This document describes how to install and run the Unison file synchronisation software on Linkstation LS2(MIPS) with OpenLink firmware or using apt-get with FreeLink firmware
From the Unison website: Unison is a file-synchronization tool for Unix and Windows (and now the Linkstation ;-). It allows two replicas of a collection of files and directories to be stored on different hosts (or different disks on the same host), modified separately, and then brought up to date by propagating the changes in each replica to the other.
It offers bi-directional sync unlike the mirroring capability of tools like rsync. All in all it's a great tool for linkstation users!
There are a number of ways to use Unison but the way described here (and recommended on unison website) is to run the unison application as a server on the linkstation. Data is then transferred using the client application over SSH.
You will need:
- Linkstation LS2(MIPS)
- MIPSel development tools
- Openlink 0.52 firmware
- OCAML compiler source (I used 3.10.1)
- Unison binaries (I used 2.27.57)
This is the first step as documented elsewhere on this site. You need to enable dropbear access for SSH.
Install development tools
Again, this is documented elsewhere. It provides the critical binaries such as gcc and make for the linkstation.
Unpack and build the OCAML compiler
Unison is written in OCAML. To build unison you must first compile the OCAML toolchain. Latest source code is available as a tar from here: http://caml.inria.fr/
- Copy tar to a temp directory on linkstation hda (main file storage area)
- Unpack the tar
- Get root access to linkstation through SSH or telnet. Type "./configure -prefix"
- Type "make world" - this makes the byte code compiler. It might be possible to install the full native compiler but I didn't get this working
- Type "make install"
- Type "make clean" - this cleans up all the rubbish made during install
- Should all be installed now! Type "ocaml -version" to check everything has built. "The Objective Caml toplevel, version 3.10.1" should appear.
Make the Unison tool
- Grab the Unison source code from http://www.cis.upenn.edu/~bcpierce/unison
- It's important to use the same version on client and server. I run ubuntu which has Unison 2.13.16 available in the package manager. However I couldn't get this version running on linkstation. I eventually installed version 2.27.57 on the linkstation and my ubuntu PC.
- Unpack the tar into a temp directory on the linkstation.
- Again using SSH or telnet, get shell access to linkstation and type "make UISTYLE=text NATIVE=false". This builds the text version (rather than GTK) and uses the OCAML bytecode compiler rather than the native compiler.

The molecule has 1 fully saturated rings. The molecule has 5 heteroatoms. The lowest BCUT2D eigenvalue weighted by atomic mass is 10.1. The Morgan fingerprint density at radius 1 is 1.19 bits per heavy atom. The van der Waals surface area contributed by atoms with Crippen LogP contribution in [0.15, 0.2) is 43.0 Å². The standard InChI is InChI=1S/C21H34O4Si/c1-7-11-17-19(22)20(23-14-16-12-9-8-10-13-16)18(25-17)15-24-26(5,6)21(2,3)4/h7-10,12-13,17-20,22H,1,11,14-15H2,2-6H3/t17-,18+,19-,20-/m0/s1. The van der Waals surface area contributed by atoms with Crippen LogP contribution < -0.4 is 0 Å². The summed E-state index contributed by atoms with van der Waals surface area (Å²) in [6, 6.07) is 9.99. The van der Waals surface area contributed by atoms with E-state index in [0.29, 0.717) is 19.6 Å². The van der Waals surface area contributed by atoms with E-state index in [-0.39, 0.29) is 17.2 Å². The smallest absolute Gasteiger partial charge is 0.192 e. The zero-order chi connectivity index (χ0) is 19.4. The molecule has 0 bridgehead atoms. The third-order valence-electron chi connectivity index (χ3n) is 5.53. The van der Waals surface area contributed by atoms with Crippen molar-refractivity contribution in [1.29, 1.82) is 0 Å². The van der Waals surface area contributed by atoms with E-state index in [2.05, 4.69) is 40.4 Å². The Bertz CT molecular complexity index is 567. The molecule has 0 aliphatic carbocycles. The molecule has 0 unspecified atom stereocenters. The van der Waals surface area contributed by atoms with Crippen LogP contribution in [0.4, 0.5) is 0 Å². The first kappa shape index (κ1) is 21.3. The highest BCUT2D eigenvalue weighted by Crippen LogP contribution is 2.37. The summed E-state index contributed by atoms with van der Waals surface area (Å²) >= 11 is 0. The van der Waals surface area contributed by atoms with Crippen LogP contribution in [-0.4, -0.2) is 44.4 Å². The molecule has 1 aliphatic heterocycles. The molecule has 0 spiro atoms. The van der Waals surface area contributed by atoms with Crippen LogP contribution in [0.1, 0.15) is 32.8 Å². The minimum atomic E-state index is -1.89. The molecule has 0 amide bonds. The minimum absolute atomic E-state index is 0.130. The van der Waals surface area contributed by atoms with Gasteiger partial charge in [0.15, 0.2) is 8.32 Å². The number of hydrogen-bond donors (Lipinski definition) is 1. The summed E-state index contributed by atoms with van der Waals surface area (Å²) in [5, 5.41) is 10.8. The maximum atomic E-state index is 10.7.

- There will be a warning at the end of the build about "etags" (?) I think this can be safely ignored.
- Copy the "unison" executable into the "/usr/bin" directory on the linkstation
- To test the build now type "unison - version." It should respond with "unison version 2.27.57"
- Great! The real hard work is over.
Use apt-get to install unison
apt-get install unison
- You should now install the Unison tool to your PC if you haven't done so already. Windows, Mac and various Linux binaries are available - just make sure you use the same version as on the linkstation or it won't work.
- From your PC, you're now going to test the communication with the linkstation. Make a directory a.tmp and populate it with a couple of small files. Create a new empty directory on the linkstation. We'll use unison to copy the new files to it!
- Open up a terminal window and type "unison -testserver /mnt/local/tmp.a ssh://email@example.com//mnt/hda/share/tmp.a". The "-testserver" option means nothing is copied, it's just a test. "/mnt/local/tmp.a" is the absolute path to my new local directory. "ssh://firstname.lastname@example.org//mnt/hda/share/tmp.a" describes the directory on the linkstation. Replace with your linkstation name/IP as appropriate.
- If this is successful it should respond with ... Try this command again but remove the -testserver switch. The files should be synced to the linkstation.
I've only just got this working myself but it seems pretty good. There are command line options to automate the sync, so I'm thinking of setting up a regular cron on my ubuntu PC to sync my local data with linkstation as a backup. As I tend to work directly with the files on the linkstation when I'm using my laptop a one-way sync isn't much good but I think unison could be.
Another potentially great use would be to have two linkstations running unison. They could automatically sync to each other. Because it uses SSH these two devices could be in separate locations and communicate over the internet.